PERSPECTIVE - Passion is the key that is likely to win Tempus for Havas

Just in case you hadn't cottoned on yet, Chris Ingram does not want

Sir Martin Sorrell to buy Tempus. Even if you weren't aware of the

buttock-clenched sniping between the two ever since Sorrell became a

major Tempus shareholder, Ingram's recent PR drive should have set you

straight.



Ingram and his board have put their backs behind the £425 million

Havas offer, amid much nail-biting and bowel-churning at the prospect of

Sorrell making a counter-bid. And by last weekend Ingram was insisting

that he would rather leave the company he founded in 1974 than work for

a WPP-owned Tempus (though there are undoubtedly worse things than

quitting with at least £60 million in your pocket).



But just to drive the message straight between the eyes, Havas' chairman

and chief executive, Alain de Pouzilhac, was in town last week to

underline that this is not simply a case of Ingram looking for a white

knight protector from the evil Sorrell. There is, says de Pouzilhac, an

imperative cultural fit between Havas and Tempus.



There is certainly something quite persuasive about the approach of de

Pouzilhac and Fernando Rodes, whose family launched what has now become

Havas' media network, Media Planning. And I don't just mean the tangible

Continental charm. De Pouzilhac himself is a rare beast among the chiefs

of the global holding companies - a man who recognises the potential of

a fully empowered media brand operating at the high end of the

communications process.



Unlike his counterparts at Interpublic Group or Omnicom, de Pouzilhac is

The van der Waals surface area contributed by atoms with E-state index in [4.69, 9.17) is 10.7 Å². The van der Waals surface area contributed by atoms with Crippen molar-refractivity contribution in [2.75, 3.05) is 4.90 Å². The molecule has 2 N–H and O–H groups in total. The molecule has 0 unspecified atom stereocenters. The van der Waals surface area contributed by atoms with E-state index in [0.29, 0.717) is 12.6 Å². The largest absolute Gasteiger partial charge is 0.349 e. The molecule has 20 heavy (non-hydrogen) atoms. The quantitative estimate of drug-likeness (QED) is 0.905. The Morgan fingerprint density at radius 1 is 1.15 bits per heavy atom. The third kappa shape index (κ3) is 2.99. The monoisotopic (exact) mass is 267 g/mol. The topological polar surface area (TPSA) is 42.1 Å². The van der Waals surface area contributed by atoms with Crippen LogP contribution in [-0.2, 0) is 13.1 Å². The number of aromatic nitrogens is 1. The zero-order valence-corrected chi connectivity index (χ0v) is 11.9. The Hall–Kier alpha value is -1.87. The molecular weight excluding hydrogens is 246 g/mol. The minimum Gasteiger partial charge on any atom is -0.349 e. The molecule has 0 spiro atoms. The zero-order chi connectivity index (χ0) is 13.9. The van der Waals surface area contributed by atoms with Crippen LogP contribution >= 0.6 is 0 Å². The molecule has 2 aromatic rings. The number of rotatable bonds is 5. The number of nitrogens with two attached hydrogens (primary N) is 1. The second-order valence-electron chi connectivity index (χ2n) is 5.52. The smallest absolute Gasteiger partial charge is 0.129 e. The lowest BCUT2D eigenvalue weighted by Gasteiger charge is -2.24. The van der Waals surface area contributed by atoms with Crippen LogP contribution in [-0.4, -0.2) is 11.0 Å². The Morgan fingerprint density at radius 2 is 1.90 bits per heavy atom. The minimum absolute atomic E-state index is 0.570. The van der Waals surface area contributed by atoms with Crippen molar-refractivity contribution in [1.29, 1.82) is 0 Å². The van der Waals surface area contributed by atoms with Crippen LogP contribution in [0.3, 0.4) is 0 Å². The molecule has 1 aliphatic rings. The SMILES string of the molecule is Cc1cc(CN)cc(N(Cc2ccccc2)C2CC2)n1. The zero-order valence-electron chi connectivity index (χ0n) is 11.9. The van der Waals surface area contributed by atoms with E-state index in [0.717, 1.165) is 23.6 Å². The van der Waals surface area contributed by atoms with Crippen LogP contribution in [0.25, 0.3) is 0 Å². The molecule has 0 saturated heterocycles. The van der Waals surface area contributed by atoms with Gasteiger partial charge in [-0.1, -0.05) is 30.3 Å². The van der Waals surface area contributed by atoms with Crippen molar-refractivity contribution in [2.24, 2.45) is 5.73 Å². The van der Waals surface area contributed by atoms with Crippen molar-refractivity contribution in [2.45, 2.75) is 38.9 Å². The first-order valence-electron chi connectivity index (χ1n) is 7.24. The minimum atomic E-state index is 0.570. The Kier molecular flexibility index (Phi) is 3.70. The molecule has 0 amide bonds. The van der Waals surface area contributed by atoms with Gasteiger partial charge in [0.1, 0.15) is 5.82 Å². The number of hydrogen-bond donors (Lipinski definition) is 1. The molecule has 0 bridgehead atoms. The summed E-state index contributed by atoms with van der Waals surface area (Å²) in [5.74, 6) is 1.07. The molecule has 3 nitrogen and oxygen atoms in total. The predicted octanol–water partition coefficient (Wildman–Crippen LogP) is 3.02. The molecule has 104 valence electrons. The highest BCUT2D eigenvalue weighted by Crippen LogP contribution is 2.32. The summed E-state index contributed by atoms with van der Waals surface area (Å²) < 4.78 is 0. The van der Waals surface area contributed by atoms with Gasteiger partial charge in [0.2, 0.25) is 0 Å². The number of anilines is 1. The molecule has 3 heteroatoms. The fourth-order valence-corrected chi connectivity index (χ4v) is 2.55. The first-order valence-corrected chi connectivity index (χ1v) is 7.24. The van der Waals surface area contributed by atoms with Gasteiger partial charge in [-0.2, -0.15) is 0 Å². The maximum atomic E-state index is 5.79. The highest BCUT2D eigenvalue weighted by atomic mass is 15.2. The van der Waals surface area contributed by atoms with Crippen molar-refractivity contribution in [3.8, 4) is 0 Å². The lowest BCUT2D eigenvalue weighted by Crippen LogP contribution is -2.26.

not only committed to aligning communications strategy and planning with

the media offer rather than the creative agency, but also to building a

truly multicultural company.



One irony, though, is that Sorrell could actually make a pretty good

second choice for Tempus if the personal relationship between the two

chiefs hadn't become so redundant. WPP at least has a clear media

vision, a true feel for the value of media and a need for a strong media

management team to bolster the painfully flaccid new management team

that is attempting to breathe life into Young & Rubicam's desperate

Media Edge.



What Havas and Media Planning can offer, however, that WPP seems to

lack, is passion. That may sound like rather a quaint quality in these

days of global marketing and, more pertinently, economic downturn, but

for anyone who loves the business as Ingram clearly does, it's a vital

consideration.



De Pouzilhac told me: "I am very sensitive to human qualities. I was

seduced by Fernando's human qualities and now Chris'. Chris Ingram is

someone who has the most pure vision. We need him a lot and have

enormous respect for his company." And for that Havas would get my vote.



Topics